Welcome to this Cisco Support Community Ask the Expert conversation. This is an opportunity to learn and ask questions about IPv6 Security with experts Eric Vyncke and Andrew Yourtchenko.
Distinguished System Engineer Eric Vyncke and Engineering Technical Leader Andrew Yourtchenko explain the security myths and security issues in the IPv6 protocol. Though IPv6 is only available to 3 percent of Internet users, this number is doubling every 6 to 9 months, and, more important, all host OSes have IPv6 enabled by default. The session will focus mainly on the protocol security itself, though some product features will also be explained. It is expected that the attendees have some knowledge of IPv6 and also of IPv4 network security.
This is a continuation of the live webcast.
Eric Vyncke is a distinguished engineer based in the Brussels office of Cisco. His main current technical focus is security and IPv6. He has designed several secured large IPsec networks and other security-related designs. In his work for the IETF, he coauthored RFC 3585 and 5514 and is active in V6OPS, 6MAN, and OPSEC working groups. His recent works are related to IPv6, including coauthoring a book on IPv6 security; he also authored a book on Layer 2 security. Eric is the current cochair of the Belgian IPv6 Council; www.vyncke.org/ipv6status is well known for several years to collect statistics about IPv6 deployment. He is also a visiting professor for security topics at the University of Mons. He is an adjunct professor at HEC, the business school of University of Liège, Belgium. He holds a CISSP certification, is a member of ISSA, and speaks frequently at international conferences.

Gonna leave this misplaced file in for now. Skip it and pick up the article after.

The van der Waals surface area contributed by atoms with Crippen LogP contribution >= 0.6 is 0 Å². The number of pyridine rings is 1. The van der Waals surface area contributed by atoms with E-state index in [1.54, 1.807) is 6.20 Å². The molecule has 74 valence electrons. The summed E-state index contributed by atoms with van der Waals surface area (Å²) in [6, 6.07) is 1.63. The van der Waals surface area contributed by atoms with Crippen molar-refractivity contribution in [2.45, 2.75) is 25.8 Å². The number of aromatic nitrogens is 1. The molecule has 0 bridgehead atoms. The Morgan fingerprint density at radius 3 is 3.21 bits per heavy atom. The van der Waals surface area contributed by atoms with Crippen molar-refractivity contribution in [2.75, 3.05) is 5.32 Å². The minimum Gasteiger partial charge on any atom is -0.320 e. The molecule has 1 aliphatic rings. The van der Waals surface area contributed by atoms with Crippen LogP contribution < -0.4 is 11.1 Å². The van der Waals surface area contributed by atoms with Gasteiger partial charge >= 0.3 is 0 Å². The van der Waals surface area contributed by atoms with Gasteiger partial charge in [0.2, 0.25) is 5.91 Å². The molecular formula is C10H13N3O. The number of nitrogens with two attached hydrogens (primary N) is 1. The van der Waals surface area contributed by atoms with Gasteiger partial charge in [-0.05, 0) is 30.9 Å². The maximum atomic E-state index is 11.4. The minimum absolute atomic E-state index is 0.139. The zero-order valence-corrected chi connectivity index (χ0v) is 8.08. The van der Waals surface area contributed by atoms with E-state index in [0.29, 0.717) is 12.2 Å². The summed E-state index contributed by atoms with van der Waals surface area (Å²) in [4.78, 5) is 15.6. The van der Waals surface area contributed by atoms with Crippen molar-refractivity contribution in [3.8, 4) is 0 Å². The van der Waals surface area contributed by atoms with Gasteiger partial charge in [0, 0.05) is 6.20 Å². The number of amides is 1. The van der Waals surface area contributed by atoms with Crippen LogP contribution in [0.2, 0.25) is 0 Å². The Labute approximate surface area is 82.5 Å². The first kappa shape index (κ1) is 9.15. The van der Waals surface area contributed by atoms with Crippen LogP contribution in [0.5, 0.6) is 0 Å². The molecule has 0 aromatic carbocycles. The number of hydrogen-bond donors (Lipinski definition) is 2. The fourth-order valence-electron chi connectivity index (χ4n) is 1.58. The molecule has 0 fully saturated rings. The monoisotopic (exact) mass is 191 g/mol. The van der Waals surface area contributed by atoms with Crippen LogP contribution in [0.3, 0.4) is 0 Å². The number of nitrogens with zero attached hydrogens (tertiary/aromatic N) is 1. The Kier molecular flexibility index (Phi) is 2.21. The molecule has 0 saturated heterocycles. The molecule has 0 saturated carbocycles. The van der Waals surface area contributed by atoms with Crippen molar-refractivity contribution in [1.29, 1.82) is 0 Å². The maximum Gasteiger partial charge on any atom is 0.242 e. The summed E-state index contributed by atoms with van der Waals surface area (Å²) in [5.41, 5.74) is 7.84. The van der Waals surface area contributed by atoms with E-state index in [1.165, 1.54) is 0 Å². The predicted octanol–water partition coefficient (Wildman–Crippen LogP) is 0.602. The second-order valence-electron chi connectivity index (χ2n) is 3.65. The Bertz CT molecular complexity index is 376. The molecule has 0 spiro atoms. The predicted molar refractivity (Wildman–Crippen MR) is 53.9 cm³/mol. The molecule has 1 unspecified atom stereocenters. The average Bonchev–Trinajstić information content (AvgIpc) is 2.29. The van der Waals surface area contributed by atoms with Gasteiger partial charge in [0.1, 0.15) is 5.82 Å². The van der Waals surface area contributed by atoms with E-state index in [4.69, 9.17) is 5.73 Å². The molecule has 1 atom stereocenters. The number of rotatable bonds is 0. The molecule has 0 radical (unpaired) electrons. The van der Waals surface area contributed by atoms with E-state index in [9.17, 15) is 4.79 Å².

Andrew Yourtchenko, CCIE No.5423 is a Technical Leader at Cisco Systems Network Operating Systems Technology Group, and has been involved in networking since 1995, specializing in the areas of applications and network security. He spent a significant portion of his career at Cisco TAC, driving the resolution of complex technical problems. He contributes to IETF, and is a frequent speaker at IPv6 conferences. He actively engages with Cisco customers and partners in the areas of IPv6 transition, focusing on the transport and application levels.
Remember to use the rating system to let Eric and Andrew know if you have received an adequate response.
Because of the volume expected during this event, our experts might not be able to answer every question. Remember that you can continue the conversation in the Security community under subcommunity Other Security Subjects shortly after the event. This event lasts through May 9, 2014. Visit this forum often to view responses to your questions and the questions of other Cisco Support Community members.
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Hello Eric and Andrew,
Thank you for covering this important topic. My question is, if I do not have IPv6 on my network, should I be concerned?
Yes, you should be concerned because as soon as you have a single host (desktop, laptop, tablet, ...) whose Operating System has IPv6 enabled by default (which means all of them except Black Berry & XP), then, a LOCAL attack can be mounted using IPv6 link-local addresses (which are always present).